I was sent the video below today, which was produced by Dr. Michael Greger, the director of Public Health and Animal Agriculture for The Humane Society of the United States. Since our founding, The Peggy Lillis Memorial Foundation has been raising awareness of clostridium difficile and the danger it presents to the public and we have primarily focused on people becoming infected in hospitals and the community.
Dr. Greger’s video shines the light on a new avenue where the public can acquire C. diff: Supermarket meat. I urge you to watch the video and share it with your networks.
- 42% of sample supermarket meat contained toxigenic C. diff bacteria. In May 2009, a join study by the Centers for Disease Control and Prevention and the University of Arizona tested cooked and uncooked meat purchased at supermarkets. They found that 42% of the meat tested contained the bacteria, indicating that meat consumption may play a role in inter-species transmission of C. diff. The riskiest meat was ground turkey.
- The timeline between consuming C. diff infected meat and becoming symptomatic could be years. C. diff is a very hearty bacteria that can live virtually undetected in your gut. Usually, though not always, the good bacteria in our guts keeps the C. diff in check. But taking certain antibiotics, some chemotherapy treatments and illnesses of the immune system such as HIV and multiple sclerosis can cause an imbalance in your gastrointestinal immunity allowing the C. diff to run rampant. C. diff infections can lead to life threatening conditions, including pseudomembraneous colitis and toxic megacolon.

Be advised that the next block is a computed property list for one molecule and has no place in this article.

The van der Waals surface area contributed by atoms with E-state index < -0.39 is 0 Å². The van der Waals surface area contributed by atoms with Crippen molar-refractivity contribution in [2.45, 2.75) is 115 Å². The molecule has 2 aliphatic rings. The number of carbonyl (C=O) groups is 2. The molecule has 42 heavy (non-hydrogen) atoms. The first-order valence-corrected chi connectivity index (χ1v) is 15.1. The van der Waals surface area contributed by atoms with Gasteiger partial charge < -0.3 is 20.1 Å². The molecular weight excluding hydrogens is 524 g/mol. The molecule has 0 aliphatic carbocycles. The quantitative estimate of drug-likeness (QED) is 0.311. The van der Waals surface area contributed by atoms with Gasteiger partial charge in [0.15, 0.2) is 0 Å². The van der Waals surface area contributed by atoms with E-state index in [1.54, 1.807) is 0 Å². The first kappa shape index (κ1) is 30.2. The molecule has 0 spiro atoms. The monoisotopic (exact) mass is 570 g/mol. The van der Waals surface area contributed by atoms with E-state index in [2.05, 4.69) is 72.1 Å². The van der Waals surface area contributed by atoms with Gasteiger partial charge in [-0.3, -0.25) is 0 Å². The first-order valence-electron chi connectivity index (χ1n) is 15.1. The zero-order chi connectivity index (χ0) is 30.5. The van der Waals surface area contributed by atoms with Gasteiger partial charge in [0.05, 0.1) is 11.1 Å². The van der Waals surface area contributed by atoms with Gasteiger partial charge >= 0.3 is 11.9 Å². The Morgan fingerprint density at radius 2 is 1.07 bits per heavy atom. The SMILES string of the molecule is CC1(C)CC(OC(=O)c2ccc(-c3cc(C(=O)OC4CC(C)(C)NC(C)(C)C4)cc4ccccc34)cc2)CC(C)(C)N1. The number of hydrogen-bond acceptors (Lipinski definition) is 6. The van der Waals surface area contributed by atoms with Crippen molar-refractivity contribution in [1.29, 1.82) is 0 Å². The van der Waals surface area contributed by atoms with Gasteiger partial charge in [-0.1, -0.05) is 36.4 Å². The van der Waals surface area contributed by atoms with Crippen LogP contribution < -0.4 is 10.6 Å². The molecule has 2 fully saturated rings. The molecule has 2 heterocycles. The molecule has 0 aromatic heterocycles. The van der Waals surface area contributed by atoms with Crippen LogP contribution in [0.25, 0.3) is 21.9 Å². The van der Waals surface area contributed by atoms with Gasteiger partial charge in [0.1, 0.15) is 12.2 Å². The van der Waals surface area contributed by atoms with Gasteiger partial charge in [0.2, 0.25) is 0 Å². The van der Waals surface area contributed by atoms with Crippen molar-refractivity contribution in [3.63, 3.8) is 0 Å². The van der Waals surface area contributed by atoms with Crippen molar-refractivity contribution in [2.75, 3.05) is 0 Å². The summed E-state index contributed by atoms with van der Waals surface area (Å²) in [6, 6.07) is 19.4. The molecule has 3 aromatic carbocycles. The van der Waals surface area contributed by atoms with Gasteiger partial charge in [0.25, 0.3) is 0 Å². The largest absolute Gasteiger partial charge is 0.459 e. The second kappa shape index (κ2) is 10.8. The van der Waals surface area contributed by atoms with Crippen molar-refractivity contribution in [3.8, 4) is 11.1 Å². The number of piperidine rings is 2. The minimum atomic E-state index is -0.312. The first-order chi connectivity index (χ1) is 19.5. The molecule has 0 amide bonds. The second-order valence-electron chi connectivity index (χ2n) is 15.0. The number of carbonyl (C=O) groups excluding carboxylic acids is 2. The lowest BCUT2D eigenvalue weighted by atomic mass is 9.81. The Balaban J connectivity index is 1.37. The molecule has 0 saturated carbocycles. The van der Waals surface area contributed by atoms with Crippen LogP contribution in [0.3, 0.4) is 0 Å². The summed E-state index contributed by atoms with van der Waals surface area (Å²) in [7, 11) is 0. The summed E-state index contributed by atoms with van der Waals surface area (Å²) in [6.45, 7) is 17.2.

- Recommended cooking temperatures and times may not kill C. diff. Because it is a spore, C. diff can survive for up to two hours at the recommended internal temperature of 160 degrees Fahrenheit (71 degrees Celsius).
- Alcohol-based hand sanitizers to do not kill C. diff. As you’re out and shopping, you may touch uncooked meat and trying to be safe, use a hand sanitizer. But studies have repeatedly shown that alcohol based hand sanitizers do not kill C. diff. Only hand washing will remove the bacteria.
- C. diff may be spread by a simple handshake. As we get ready for Superbowl Sunday, many Americans will be grilling. It’s important to keep in mind that C. diff from contaminated meat can be spread by a warm handshake, if you’re not washing your hands thoroughly.
So what can we do? The best defense against C. diff is washing your hands thoroughly, particularly if you’re been in a healthcare facility or are handling meat. Beyond that, being informed about the risk factors for C. diff such as antibiotics usage – so you can get treatment right away if you display C. diff symptoms - are key. Finally, we must ask more of the FDA and other regulatory agencies that are responsible for keeping our food supply safe.
Watch Dr. Gergen’s video: